While most of us know that there’s more to a healthy lifestyle than calorie-counting, it’s true that they have a purpose if one of your goals is to lose weight. Calories are units of energy widely used to measure food (you may also know them as kcals) and, according to the NHS, when we eat and drink more calories than we use up via exercise, our bodies store the excess as fat. This can, of course, lead to weight gain.
Many trainers and dieticians will talk about creating something called a “calorie deficit” when losing weight. This essentially means eating less to keep your calorie intake low, which can eventually lead to weight loss. But what about if you want to measure how many calories you burn on a daily basis in order to figure out the healthy food intake for you?
We all live different lives – some of us naturally do more exercise than others thanks to our jobs, commutes etc. – so there’s no exact answer to that, but it is possible to get a rough estimation of how many calories you burn a day. We spoke to Elliot Moore, Lifestyle Health Adviser from Bupa UK, who explained how to figure out roughly how much you’re burning…
What are calories?
“A calorie – short for kilocalorie (kcal) – is a way we measure the energy units found within food and drink,” Elliot explains. “We all need to consume a certain amount of them in order to stay healthy and help us go about our daily lives. However, if we eat and drink more calories than we burn off during the day, our bodies hold these calories as excess body fat.
“On average, men need around 2,500 calories (kcals) each day to keep a healthy weight, whereas the average woman needs around 2,000kcals.”
Of course, that’s a general guideline – some women are likely to burn more calories than some men. Which is where a more individual measurement could come in handy, if you’re ready for some maths…
How do we measure calories being burned?
Elliot says that “your gender, age, weight and the level of effort used to carry out an activity all affect the number of calories you burn.
“Exercise activity is measured in metabolic equivalents which are also known as METs. Although this measurement of activity doesn’t take individual fitness levels into consideration, we can use the METs formula to estimate how many calories you burn per activity:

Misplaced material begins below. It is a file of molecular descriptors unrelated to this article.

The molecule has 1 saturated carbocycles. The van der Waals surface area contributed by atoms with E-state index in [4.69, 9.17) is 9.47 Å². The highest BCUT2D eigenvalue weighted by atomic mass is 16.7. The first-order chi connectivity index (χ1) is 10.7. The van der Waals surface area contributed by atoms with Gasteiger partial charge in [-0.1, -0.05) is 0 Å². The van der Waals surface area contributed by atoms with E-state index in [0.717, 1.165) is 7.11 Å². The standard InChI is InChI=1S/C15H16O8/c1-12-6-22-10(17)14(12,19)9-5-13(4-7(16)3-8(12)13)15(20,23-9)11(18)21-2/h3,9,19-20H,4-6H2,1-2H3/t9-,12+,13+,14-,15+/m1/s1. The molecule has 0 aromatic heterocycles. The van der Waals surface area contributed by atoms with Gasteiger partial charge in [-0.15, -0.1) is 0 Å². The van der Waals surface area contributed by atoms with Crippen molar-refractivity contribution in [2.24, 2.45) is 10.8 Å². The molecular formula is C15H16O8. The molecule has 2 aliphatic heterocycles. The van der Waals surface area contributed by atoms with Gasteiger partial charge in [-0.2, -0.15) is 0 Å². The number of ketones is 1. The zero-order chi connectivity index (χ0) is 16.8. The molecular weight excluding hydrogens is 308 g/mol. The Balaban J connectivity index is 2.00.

“Energy expenditure (calories/minute) = .0175 x MET x weight (in kilograms)”
As an example, a brisk walk is around four METs, while weight training is around five, swimming six and running 11.5.
Once you’ve figured the calculation out, you can start to apply it to your daily routine. For example, if you walk 20 minutes to work every morning, use that to figure out how many calories you burned doing so. It’s fairly complicated to start with, but you’ll soon get a good idea of your personal numbers.
Do women burn less calories than men?
On average, yes. “Because men tend to have more muscle, heavier bones and less body fat compared to women that are the same age and height, men are usually able to naturally burn more calories than women,” explains Elliot.
How many calories do we burn a day?
This obviously depends a lot on your daily routine, so we asked Elliot to break it down into individual activity estimates.
How many calories do we burn while walking?*
Women – 140kcals, based on a moderate-paced walk to work
Men – 168 kcals, based on a moderate-paced walk to work
How many calories do we burn while running?*
Women – 343kcals, based on a moderately-paced speed (6mph)
Men – 412kcals, based on a moderately-paced speed (6mph)
How many calories do we burn while swimming?*
Women – 203kcals (front crawl), 186kcals (breast stroke)
Men – 244kcals (front crawl), 223kcals (breast stroke)
How many calories do we burn while cycling?*
Women – 280kcals (moderate speed, around 12mph)
Men – 336kcals (moderate speed, around 12mph)
What is the average calories burned by women and men per day?
If you can’t face the calculations and just want a rough estimate of your daily rate, Elliot has got you covered.
“It’s estimated that relatively sedentary women – e.g. those who work in an office and exercise little – burn around 1,600kcals per day versus 2,400kcals per day for those with more active lifestyles.
“Men with more sedentary lifestyles are estimated to burn around 2,000kcals a day, whereas more active men can burn estimates of 3,000kcals.”
Are calories important to measure?
While calories have their use in terms of managing weight gain, it’s important not to let counting them take over your life.
“Treat calories as a balancing act; whilst one day you might consume more energy than you burn off, this isn’t necessarily something you need to obsess over – just make sure you balance this out by taking in less energy on the following days,” says Elliot.
It’s always worth remembering than some foods high in calories can have lots of nutritional value (such as avocado and tofu), while some low in calorie (such as white bread) may not be good for you when consumed a lot. Essentially, try to get a bit of everything; and if that means a few extra mince pies over Christmas? Well, there’s always next year.
* Estimations based on 30 minutes of the activity, for a man and a woman of average weight in the UK: assumption that the man = 84kg; woman = 70kg.